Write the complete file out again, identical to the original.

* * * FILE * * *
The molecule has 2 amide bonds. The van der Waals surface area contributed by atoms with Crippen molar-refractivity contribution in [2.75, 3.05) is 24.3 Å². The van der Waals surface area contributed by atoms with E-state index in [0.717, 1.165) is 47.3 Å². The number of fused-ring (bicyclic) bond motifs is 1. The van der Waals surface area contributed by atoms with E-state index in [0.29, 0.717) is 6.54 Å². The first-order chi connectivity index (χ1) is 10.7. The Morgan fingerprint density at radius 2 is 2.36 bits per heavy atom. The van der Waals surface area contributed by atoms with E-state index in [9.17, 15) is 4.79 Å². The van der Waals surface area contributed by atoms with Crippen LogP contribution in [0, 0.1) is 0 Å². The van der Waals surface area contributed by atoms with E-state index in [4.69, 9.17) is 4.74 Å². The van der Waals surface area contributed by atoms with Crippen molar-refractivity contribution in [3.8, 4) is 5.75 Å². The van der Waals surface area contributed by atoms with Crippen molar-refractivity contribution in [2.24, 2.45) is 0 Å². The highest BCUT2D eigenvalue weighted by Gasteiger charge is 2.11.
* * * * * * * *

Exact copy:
The molecule has 2 amide bonds. The van der Waals surface area contributed by atoms with Crippen molar-refractivity contribution in [2.75, 3.05) is 24.3 Å². The van der Waals surface area contributed by atoms with E-state index in [0.717, 1.165) is 47.3 Å². The number of fused-ring (bicyclic) bond motifs is 1. The van der Waals surface area contributed by atoms with E-state index in [0.29, 0.717) is 6.54 Å². The first-order chi connectivity index (χ1) is 10.7. The Morgan fingerprint density at radius 2 is 2.36 bits per heavy atom. The van der Waals surface area contributed by atoms with E-state index in [9.17, 15) is 4.79 Å². The van der Waals surface area contributed by atoms with Crippen LogP contribution in [0, 0.1) is 0 Å². The van der Waals surface area contributed by atoms with E-state index in [4.69, 9.17) is 4.74 Å². The van der Waals surface area contributed by atoms with Crippen molar-refractivity contribution in [3.8, 4) is 5.75 Å². The van der Waals surface area contributed by atoms with Crippen molar-refractivity contribution in [2.24, 2.45) is 0 Å². The highest BCUT2D eigenvalue weighted by Gasteiger charge is 2.11.